Police are being urged by the RHA and the Heavy Transport Association to be fair and consistent when applying regulations on moving large or heavy cargo.

The call follows haulier complaints that some police forces have imposed and are actively enforcing blanket movement embargoes on abnormal loads and causing unnecessary increased bureaucracy and cost.

Firms have said that forces are being inflexible on dates and won’t accept short-notice movements, and are deviating from legislative guidance without industry consultation.

The RHA and Heavy Transport Association in unison with the British Holiday & Home Parks Association, and National Caravan Council, said police actions are delaying projects and increasing operating costs, directly impacting on the economy.

The four associations have written to senior officers calling for clear guidelines to be issued to forces to enforce regulations consistently.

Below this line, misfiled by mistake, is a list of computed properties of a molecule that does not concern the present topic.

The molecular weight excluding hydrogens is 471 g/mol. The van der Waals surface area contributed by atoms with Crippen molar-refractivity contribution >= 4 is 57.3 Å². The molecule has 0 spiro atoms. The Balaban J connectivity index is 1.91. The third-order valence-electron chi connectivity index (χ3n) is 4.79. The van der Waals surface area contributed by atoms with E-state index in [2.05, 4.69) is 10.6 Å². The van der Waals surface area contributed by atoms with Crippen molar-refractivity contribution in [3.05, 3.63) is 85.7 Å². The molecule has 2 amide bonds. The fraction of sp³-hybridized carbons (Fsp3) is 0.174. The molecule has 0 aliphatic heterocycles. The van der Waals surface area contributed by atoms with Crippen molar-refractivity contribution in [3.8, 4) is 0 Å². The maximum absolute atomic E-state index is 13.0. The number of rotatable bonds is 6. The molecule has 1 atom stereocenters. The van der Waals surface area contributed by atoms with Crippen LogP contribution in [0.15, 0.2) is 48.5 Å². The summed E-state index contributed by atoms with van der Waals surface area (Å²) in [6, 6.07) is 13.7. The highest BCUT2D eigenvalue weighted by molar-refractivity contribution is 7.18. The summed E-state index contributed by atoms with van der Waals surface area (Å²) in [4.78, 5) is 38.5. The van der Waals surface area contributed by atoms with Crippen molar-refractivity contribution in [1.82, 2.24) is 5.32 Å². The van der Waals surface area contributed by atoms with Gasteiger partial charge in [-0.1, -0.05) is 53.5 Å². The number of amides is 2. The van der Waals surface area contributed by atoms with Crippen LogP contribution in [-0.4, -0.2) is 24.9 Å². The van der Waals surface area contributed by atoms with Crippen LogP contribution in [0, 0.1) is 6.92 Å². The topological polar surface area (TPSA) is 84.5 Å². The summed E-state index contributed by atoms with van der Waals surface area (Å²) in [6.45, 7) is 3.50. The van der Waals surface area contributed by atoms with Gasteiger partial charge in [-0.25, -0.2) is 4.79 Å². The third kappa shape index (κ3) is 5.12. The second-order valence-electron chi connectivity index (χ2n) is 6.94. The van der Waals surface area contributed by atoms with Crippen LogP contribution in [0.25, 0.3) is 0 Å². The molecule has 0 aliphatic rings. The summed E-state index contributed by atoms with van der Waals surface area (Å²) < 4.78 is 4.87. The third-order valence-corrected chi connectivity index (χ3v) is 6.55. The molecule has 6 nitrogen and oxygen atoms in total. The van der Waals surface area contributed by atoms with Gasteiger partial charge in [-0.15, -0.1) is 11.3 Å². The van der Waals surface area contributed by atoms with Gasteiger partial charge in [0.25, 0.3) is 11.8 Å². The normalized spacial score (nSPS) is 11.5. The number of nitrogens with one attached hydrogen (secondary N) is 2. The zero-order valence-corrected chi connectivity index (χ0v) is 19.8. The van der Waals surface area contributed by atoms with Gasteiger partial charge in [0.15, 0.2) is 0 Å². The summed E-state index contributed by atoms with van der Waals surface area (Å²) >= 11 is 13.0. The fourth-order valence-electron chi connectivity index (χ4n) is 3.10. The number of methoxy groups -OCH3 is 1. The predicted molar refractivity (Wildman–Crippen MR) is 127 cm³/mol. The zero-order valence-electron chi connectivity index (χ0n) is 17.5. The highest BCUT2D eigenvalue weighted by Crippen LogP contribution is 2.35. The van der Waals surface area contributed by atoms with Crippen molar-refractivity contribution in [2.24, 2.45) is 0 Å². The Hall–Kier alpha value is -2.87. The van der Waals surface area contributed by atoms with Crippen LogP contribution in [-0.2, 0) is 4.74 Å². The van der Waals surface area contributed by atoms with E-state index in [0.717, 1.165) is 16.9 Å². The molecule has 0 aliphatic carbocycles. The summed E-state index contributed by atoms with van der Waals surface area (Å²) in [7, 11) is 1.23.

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In a letter to the National Police Chiefs Council (NPCC) who co-ordinate forces to work together on common issues they said: “Increased restrictions on movements and notification requirements are causing unsustainable difficulties for operators and impacting business viability with significant financial implications.

“Difficulties in submitting short notice movement notifications, refusal to accept minor alterations on movement notifications, disproportionate enforcement actions, and increasing levels of unlegislated detail required on notifications, is having a significant impact on costs and reduces the amount of work haulage firms are able to complete.

“We ask the NPCC to establish a clear set of guidelines and best practice for Chief Constables on abnormal load movements as well as help address the immediate challenges of the increased restrictions and notification requirements.”